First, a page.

Moving to the mountains may be the idea for someone seeking lone time but it’s not necessarily the case that that time will remain.
Publisher: Headline Review (Hodder)
First Published: 2010
Date Reviewed: 22nd September 2010
I’d been wanting to read The Tapestry Of Love ever since I first saw the cover; the photo was beautiful and the historian in me was captivated by the word “tapestry”. So when I received an email from the author, offering it to me for review, I could only say yes.
After several years as a divorcee, Catherine decides to up sticks and move to an almost deserted area of France, buying a house complete with orchards and beehives. She comes to love the area and it’s people and makes use of her skills in sewing and tapestry to aid the homes of those around her. But a few events may later give her cause to rethink her life and work out what she really wants.
I generally have a really hard time getting into stories from the first page, and even though it happens a lot – that I’m disconnected for a few turns of the leaves – I’ve never got used to it and let it be. So I was happy when, upon opening Thornton’s book, the first sentence wasn’t just good, but very good.
Thornton begins her tale with “Never in her life had Catherine Parkstone imagined so many sheep”, which provides so much information straight away; we have the main character’s name, and a good sense of her location. We also have reason to read on. The story is split into three parts and Thornton uses this event of moving sheep again, in the second part, to illustrate the change in Catherine’s mind, how she’s adapting to her new lifestyle.
And it’s in writing that Thornton excels. She has chosen a relaxing story for which she can concentrate more on that often recounted point “don’t tell, show” and goes into meticulous detail about Catherine’s location so that it’s impossible not to be able to imagine it perfectly. The book is slow moving, the kind of slowness that enables you to feel you can really spend your time on it and take it all in. It demands your attention when describing but otherwise you’re very much permitted to pull up a chair to the table of Patrick Castagnol and nibble at the cheese provided with homemade wine. Because of the book’s setting and Catherine’s employment there is also a lot to learn for someone unknowable in arable farming (such as myself) and likewise much enjoyment for those who perhaps spend their own time working the land.
Not exactly surprising, considering the book’s title, there is a lot of information here about tapestry. Being more of a knitter than a sewer I must admit that for me sometimes the details became too much but for another they would be a delight.
There is a big difference between the scenes outside and the scenes taking place at one of Catherine’s neighbours’ houses. It is outside where the descriptions take president – the information about weather, the growing of the crops, the time to reflect by oneself. Inside it is all about dialogue, social interaction. This means that you are likely to prefer one lot of scenes to the other but because both are given equal time this is never a problem.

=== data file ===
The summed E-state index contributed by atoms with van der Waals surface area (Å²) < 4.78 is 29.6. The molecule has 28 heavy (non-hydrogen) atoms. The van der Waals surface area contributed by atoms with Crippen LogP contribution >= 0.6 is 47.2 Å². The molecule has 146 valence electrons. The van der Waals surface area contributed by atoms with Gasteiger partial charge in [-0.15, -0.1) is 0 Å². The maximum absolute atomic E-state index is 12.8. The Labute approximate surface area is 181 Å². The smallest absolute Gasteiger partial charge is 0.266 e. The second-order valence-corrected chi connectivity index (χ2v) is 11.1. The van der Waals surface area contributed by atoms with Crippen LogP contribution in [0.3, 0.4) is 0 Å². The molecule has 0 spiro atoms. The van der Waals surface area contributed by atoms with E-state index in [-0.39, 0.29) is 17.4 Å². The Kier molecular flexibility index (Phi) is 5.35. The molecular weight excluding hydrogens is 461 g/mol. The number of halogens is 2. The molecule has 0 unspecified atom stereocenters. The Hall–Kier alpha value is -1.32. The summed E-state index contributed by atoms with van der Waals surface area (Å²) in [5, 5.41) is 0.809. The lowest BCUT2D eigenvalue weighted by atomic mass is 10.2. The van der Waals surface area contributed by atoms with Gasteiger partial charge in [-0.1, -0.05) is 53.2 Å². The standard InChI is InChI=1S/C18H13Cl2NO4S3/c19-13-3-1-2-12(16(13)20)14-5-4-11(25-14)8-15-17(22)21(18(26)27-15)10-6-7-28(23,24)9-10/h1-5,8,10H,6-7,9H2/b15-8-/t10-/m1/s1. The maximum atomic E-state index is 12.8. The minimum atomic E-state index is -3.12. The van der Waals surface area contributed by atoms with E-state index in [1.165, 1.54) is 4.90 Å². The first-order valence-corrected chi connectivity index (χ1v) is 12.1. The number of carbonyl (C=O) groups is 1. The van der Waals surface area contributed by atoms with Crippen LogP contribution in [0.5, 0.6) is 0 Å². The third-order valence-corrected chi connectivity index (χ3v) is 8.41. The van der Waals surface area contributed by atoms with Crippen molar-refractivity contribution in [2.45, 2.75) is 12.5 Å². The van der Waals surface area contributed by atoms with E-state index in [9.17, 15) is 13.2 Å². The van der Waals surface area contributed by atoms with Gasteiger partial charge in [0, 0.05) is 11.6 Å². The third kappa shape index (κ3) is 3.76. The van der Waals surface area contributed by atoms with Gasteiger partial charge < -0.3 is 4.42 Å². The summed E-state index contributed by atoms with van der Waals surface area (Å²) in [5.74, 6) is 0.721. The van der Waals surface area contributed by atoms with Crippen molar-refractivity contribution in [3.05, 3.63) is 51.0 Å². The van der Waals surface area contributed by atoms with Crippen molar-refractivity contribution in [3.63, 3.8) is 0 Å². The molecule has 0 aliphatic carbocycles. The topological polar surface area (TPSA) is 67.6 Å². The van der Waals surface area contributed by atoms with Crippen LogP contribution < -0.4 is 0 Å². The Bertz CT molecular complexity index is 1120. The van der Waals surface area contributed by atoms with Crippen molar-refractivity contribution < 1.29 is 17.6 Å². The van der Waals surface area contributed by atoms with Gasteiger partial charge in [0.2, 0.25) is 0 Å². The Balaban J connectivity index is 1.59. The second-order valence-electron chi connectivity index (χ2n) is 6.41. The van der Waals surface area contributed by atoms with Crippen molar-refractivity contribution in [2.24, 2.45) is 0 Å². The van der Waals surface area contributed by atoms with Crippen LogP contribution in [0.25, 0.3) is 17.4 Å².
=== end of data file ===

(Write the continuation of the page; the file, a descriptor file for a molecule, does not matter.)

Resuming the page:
Something which took me a while to realise is why there were so many descriptions, because in places I did find the book easy to put down. I realised that it is where Catherine is on her own that she is reflecting on her surroundings and although that might be obvious it occurred to me that when I am alone I will often do the same, thinking the same things as I did the last time I was alone, looking out the window to judge the way the clouds are moving. Catherine’s thinking and Thornton’s descriptions serve to show how one has time to think about things like this when alone and even more so in a place where life is less busy. Looking at it from where I live I had to remember to change my mindset and remember how life is slower in the countryside.
And so when Catherine is invited to dinner the descriptions give way to dialogue. The host of secondary characters are great to read about, there is a similarity between them due to livelihood but each bring their own personality to the story. When Catherine’s family turn up on the pages there is that complete difference shown between rural life and city chaos and I can’t but wonder how much Thornton has brought her own experiences into the book because she writes it all so well.
Love, you say? Indeed, there is love in this book and it runs subtly throughout the story for the most part, but it’s discernible to the reader.
In writing The Tapestry Of Love, Thornton has presented the perfect story for a rural dweller and a challenge of sorts for a citizen of the city being that the latter must leave their faster-paced life at the cover of the book and take off their shoes before entering. It is a really rural book that will appeal to anyone seeking a getaway without the air-travel price tag, and a way of becoming completely absorbed in an idyll.
Beware if you’ve been considering escaping to the country. This book will give you ideas aplenty.
I received this book for review from the author.